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      Characterization of brain-infiltrating mononuclear cells during infection with mouse hepatitis virus strain JHM


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          The eradication of infectious virus from the central nervous system (CNS) following infection with the neurotropic JHM strain of mouse hepatitis virus (JHMV) is thought to be immune-mediated. Furthermore, a significant decrease of infectious virus coincides with the appearance of prominent inflammatory infiltrates in the brain and spinal cord. In the present study, mononuclear cells infiltrating the brain during JHMV infection were isolated and characterized. While all subsets of immune cells were present, there appeared to be a temporal relationship between the peak incidence of CD8 + T cells (40% of total isolated cells) and reduction of virus at day 7 post-infection. Cells with the natural killer (NK) phenotype (at least 30%) were also present throughout infection. These data suggest that CD8 + T cells and NK cells are prominent among cells which infiltrate the brain during JHM virus infection and may have important roles in reduction of virus within the CNS.

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          Pathogenesis of demyelination induced by a mouse hepatitis.

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            Mechanism of demyelination in JHM virus encephalomyelitis

            Summary Weanling mice were given intraperitoneal inoculations of the neurotropic, JHM strain of mouse hepatitis virus, the virulence of which had been altered by repeated mouse passages. Five to seven days later many animals developed hind leg paralysis. The pathology consisted of an acute encephalomyelitis with patchy demyelinating lesions in the brain stem and spinal cord. Virus particles, consistent with the appearance of corona viruses, were found in the cytoplasm of cells that were identified as oligondendrocytes by demonstrating connections of their plasma membranes with myelin lamellae. Following the degeneration of oligodendrocytes the myelin sheaths disintegrated or were stripped off intact axons by cytoplasmic tongues of polymorpho- and mononuclear leucocytes that intruded between myelin lamellae. The findings indicate that JHM virus has an affinity for oligodendrocytes in weanling mice and that demyelination occurs subsequently to the degeneration of the infected oligodendrocytes.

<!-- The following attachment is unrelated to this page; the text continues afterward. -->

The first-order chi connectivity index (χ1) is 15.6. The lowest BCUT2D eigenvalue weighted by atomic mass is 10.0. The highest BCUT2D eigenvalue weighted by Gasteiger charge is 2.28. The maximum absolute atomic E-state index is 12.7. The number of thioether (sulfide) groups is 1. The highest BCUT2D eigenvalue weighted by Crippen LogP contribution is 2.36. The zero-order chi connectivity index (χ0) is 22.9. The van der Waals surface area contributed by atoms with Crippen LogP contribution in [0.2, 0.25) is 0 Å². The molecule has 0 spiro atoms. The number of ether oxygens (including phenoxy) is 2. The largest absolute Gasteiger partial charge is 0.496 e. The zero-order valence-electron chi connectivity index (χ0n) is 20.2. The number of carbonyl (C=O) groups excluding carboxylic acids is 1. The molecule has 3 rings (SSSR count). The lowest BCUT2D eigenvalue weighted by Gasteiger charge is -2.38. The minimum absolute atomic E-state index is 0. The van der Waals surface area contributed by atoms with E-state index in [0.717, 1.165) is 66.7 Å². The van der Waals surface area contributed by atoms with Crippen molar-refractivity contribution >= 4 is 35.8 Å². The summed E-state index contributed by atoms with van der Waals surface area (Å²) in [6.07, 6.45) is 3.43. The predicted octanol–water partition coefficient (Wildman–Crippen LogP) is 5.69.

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              Effective clearance of mouse hepatitis virus from the central nervous system requires both CD4+ and CD8+ T cells.

              Both CD4+ and CD8+ T cells are required for the clearance of virus from the central nervous system following infection with the JHM strain of mouse hepatitis virus. Development of antiviral antibodies requires the presence of CD4+ T cells but appears to play a minimal role in the reduction of virus. The data presented are consistent with the hypothesis that clearance of JHM virus is mediated by virus-specific CD8+ T cells, which appear to require the presence of CD4+ T cells.

                Author and article information

                J Neuroimmunol
                J. Neuroimmunol
                Journal of Neuroimmunology
                Published by Elsevier B.V.
                11 November 2002
                June 1991
                11 November 2002
                : 32
                : 3
                : 199-207
                [a ]Department of Neurology, University of Southern California School of Medicine, Los Angeles, CA 90033, U.S.A.
                [b ]Department of Microbiology, University of Southern California School of Medicine, Los Angeles, CA 90033, U.S.A.
                Author notes
                []Address for correspondence: Jo S.P. Williamson, University of Southern California School of Medicine, 2025 Zonal Avenue, MCH 142 Los Angeles, CA 90033, U.S.A.
                Copyright © 1991 Published by Elsevier B.V.

                Since January 2020 Elsevier has created a COVID-19 resource centre with free information in English and Mandarin on the novel coronavirus COVID-19. The COVID-19 resource centre is hosted on Elsevier Connect, the company's public news and information website. Elsevier hereby grants permission to make all its COVID-19-related research that is available on the COVID-19 resource centre - including this research content - immediately available in PubMed Central and other publicly funded repositories, such as the WHO COVID database with rights for unrestricted research re-use and analyses in any form or by any means with acknowledgement of the original source. These permissions are granted for free by Elsevier for as long as the COVID-19 resource centre remains active.

                : 17 September 1990
                : 15 December 1990
                : 17 December 1990

                immune response,central nervous system,mouse hepatitis virus,cd8+ cytotoxic cell,nk cell


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